An Electromyography (EMG) records and analyzes the electrical activity in your muscles. It is most frequently used to gain vital information about the functioning of nerves in the arms and legs. For example, a fracture of the upper arm bone may tear or pinch the radial nerve, causing discomfort beyond the painful fracture. An EMG can be used to identify this potential damage to the radial nerve. During the procedure, small, thin needles are placed in the muscle to record the electrical activity, which is then monitored to determine nerve health. Our specialists are highly trained in the administration and interpretation of EMG procedures.
Nerve Conduction Velocity Studies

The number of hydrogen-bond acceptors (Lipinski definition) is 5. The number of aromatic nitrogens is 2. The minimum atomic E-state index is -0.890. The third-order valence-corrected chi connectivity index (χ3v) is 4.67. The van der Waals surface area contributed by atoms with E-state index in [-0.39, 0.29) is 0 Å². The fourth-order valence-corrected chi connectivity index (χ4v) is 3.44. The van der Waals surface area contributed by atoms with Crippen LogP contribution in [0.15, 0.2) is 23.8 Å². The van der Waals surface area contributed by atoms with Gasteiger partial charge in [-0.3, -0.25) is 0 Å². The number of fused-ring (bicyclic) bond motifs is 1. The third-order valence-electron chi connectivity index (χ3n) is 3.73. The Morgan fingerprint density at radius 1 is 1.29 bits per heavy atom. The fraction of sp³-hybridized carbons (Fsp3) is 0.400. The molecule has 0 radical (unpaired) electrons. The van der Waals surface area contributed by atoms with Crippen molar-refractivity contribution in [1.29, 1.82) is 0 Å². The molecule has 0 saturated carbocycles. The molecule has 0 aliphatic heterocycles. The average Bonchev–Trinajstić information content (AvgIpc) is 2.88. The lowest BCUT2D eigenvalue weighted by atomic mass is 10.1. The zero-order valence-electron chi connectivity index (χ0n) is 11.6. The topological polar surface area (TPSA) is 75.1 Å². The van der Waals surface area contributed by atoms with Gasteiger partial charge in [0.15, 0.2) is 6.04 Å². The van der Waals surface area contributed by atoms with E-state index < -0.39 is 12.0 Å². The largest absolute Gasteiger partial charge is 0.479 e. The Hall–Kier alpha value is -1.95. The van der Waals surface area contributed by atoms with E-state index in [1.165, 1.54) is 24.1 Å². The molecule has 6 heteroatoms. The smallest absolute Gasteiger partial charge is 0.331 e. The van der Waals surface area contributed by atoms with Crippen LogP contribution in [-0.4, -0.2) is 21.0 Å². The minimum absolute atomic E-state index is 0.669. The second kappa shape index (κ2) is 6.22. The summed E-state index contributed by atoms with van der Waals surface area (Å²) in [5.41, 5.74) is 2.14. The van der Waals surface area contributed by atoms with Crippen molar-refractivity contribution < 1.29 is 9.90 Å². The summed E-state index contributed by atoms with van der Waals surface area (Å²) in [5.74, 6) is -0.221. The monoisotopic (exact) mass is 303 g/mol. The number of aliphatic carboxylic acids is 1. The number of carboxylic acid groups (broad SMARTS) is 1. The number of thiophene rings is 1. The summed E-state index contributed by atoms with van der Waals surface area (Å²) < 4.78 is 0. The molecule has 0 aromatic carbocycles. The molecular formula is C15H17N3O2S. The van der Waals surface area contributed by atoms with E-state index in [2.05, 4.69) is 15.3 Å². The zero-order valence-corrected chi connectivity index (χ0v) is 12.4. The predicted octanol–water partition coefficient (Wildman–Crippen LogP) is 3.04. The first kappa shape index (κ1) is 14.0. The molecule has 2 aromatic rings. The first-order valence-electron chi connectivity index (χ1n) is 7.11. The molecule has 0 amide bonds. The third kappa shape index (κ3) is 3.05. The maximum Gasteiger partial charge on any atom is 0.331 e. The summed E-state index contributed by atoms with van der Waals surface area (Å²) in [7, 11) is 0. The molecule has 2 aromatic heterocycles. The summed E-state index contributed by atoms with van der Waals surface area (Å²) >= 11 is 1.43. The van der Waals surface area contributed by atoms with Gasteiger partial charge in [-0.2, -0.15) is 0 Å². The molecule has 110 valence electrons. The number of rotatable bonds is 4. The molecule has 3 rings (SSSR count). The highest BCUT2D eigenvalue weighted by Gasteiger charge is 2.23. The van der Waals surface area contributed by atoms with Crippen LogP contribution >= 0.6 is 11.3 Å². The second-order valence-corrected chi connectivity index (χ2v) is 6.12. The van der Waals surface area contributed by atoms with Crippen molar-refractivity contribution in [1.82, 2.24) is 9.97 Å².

Electrical signals in healthy nerves can travel at speeds of up to 120 miles per hour. A damaged nerve will signal a much slower and weaker speed. Nerve conduction velocity studies (NCV) are often done to determine the speed of a nerve pathway and to assess if it is functioning normally. It may be recommended if you have symptoms of carpal tunnel syndrome or ulnar nerve entrapment. Electrodes or wires are taped to the skin in various places along the nerve pathway. Then the doctor stimulates the nerve with an electric current. As the current travels down the nerve pathway, the electrodes placed along the way capture the signal and measure its speed, and at the same time the doctor can determine the specific site of the injury. The specialists at Guilford Orthopaedic and Sports Medicine Center are highly trained in administering NCV procedures.
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